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Holistic policies and practices to protect, restore and sustain healthy forests

 

Photo credit: UN News Centre

In many rural economies, the forest enterprises of families and communities are major contributors to local livelihoods. Photo: FAO/Giuseppe Bizzarri

‘Investing in forests is an insurance policy for the planet,’ says UN chief

On the International Day of Forests, United Nations Secretary-General Ban Ki-moon is calling on governments, businesses, civil society and other partners to adopt holistic policies and practices to protect, restore and sustain healthy forests.

“Investing in forests is an insurance policy for the planet,” said Mr. Ban in a message on the day, marked annually on 21 March.

Despite their critical importance, forests continue to be razed and damaged. The UN estimates that every year seven million hectares of natural forests are lost and 50 million hectares of forest land are burned.

“The world’s forests are essential to realizing our shared vision for people and the planet. They are central to our future prosperity and the stability of the global climate. That is why the Sustainable Development Goals call for transformative action to safeguard them,” the UN chief noted.

2016 theme: supporting water systems

This year, the theme focuses on forests’ role in supporting water systems. Forested catchments reportedly provide three-quarters of all the freshwater used for farms, industry and homes.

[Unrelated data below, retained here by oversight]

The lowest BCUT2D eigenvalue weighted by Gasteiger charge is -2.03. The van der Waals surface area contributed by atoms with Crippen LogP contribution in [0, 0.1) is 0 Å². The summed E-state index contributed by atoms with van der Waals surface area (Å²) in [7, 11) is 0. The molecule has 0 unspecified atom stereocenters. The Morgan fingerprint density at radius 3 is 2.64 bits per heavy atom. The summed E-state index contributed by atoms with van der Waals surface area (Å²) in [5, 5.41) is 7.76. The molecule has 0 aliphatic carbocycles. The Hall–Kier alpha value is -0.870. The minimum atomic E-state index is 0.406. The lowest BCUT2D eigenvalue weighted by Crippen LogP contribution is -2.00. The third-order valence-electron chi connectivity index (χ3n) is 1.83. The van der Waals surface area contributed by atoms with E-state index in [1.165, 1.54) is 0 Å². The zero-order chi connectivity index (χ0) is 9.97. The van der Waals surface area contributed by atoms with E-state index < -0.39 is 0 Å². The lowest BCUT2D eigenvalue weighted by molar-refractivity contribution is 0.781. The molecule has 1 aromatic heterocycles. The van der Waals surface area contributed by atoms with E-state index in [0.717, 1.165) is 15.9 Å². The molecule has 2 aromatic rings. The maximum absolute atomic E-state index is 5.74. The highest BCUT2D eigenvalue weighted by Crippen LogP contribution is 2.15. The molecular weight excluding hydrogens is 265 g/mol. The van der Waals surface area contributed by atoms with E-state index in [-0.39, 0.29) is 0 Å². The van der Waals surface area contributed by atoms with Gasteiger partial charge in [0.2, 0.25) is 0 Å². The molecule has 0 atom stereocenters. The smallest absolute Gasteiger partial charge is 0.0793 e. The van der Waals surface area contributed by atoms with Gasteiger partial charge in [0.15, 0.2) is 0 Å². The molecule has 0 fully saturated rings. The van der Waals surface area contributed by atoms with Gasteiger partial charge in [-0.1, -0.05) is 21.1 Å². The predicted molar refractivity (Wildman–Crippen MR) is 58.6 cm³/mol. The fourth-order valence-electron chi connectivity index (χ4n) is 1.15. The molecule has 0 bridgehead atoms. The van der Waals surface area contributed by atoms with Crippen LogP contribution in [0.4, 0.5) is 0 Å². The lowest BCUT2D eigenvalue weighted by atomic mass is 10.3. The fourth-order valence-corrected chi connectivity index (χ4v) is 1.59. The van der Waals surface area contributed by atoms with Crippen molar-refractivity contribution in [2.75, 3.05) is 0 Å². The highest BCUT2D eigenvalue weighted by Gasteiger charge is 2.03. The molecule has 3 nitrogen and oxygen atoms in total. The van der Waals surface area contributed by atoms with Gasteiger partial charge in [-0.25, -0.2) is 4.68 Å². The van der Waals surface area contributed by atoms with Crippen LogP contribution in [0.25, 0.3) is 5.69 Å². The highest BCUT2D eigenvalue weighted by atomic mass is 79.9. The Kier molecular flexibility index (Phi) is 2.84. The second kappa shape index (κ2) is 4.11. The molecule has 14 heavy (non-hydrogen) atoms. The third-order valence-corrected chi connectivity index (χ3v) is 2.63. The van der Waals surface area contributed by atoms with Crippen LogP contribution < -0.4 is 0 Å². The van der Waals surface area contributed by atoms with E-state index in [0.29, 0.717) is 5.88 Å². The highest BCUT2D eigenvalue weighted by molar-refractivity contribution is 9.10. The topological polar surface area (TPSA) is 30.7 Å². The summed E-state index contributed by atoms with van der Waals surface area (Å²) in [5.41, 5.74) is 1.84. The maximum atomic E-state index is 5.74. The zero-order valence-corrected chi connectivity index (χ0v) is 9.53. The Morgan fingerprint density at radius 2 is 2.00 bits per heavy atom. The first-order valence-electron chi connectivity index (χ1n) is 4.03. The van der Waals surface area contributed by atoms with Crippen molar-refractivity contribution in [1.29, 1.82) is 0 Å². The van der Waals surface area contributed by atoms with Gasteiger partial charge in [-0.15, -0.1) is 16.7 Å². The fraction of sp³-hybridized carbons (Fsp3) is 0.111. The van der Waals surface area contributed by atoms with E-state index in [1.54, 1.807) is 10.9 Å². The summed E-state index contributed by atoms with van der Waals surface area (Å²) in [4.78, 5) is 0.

“City dwellers in Bogota, Durban, Jakarta, Madrid, New York, Rio de Janeiro and many other major cities rely on forested areas for a significant portion of their drinking water,” Mr. Ban highlighted. “When we protect and restore forested watersheds, we can save on the cost of building new infrastructure for water purification.”

As the global population grows and demands for water escalate, the UN is warning that safeguarding the water-providing capacity of forests is becoming more urgent. By 2025, nearly 1.8 billion people will live in areas with absolute water scarcity, and two-thirds of the world population could face water-stressed conditions.

Improving water quality and water supplies

Read the full story: UN NEWS CENTRE

Published by

Willem Van Cotthem

Honorary Professor of Botany, University of Ghent (Belgium). Scientific Consultant for Desertification and Sustainable Development.